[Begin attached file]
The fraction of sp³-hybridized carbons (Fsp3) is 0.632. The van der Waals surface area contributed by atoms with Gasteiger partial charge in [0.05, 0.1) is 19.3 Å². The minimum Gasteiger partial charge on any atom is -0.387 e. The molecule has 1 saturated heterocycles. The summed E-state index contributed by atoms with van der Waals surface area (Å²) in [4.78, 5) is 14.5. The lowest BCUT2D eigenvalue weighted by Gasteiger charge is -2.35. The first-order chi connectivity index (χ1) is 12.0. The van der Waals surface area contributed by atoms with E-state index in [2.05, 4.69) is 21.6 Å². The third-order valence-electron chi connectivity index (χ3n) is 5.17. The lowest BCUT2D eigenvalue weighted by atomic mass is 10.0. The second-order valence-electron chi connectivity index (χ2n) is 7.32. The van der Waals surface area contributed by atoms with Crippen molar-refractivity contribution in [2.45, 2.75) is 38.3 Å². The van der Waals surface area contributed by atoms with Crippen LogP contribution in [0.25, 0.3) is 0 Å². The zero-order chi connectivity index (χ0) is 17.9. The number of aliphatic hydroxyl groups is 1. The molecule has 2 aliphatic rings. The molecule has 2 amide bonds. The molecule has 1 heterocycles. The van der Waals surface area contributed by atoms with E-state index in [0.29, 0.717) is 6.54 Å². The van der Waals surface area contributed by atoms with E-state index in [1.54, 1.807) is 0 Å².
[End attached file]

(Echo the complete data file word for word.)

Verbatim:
The fraction of sp³-hybridized carbons (Fsp3) is 0.632. The van der Waals surface area contributed by atoms with Gasteiger partial charge in [0.05, 0.1) is 19.3 Å². The minimum Gasteiger partial charge on any atom is -0.387 e. The molecule has 1 saturated heterocycles. The summed E-state index contributed by atoms with van der Waals surface area (Å²) in [4.78, 5) is 14.5. The lowest BCUT2D eigenvalue weighted by Gasteiger charge is -2.35. The first-order chi connectivity index (χ1) is 12.0. The van der Waals surface area contributed by atoms with E-state index in [2.05, 4.69) is 21.6 Å². The third-order valence-electron chi connectivity index (χ3n) is 5.17. The lowest BCUT2D eigenvalue weighted by atomic mass is 10.0. The second-order valence-electron chi connectivity index (χ2n) is 7.32. The van der Waals surface area contributed by atoms with Crippen molar-refractivity contribution in [2.45, 2.75) is 38.3 Å². The van der Waals surface area contributed by atoms with Crippen LogP contribution in [0.25, 0.3) is 0 Å². The zero-order chi connectivity index (χ0) is 17.9. The number of aliphatic hydroxyl groups is 1. The molecule has 2 aliphatic rings. The molecule has 2 amide bonds. The molecule has 1 heterocycles. The van der Waals surface area contributed by atoms with E-state index in [0.29, 0.717) is 6.54 Å². The van der Waals surface area contributed by atoms with E-state index in [1.54, 1.807) is 0 Å².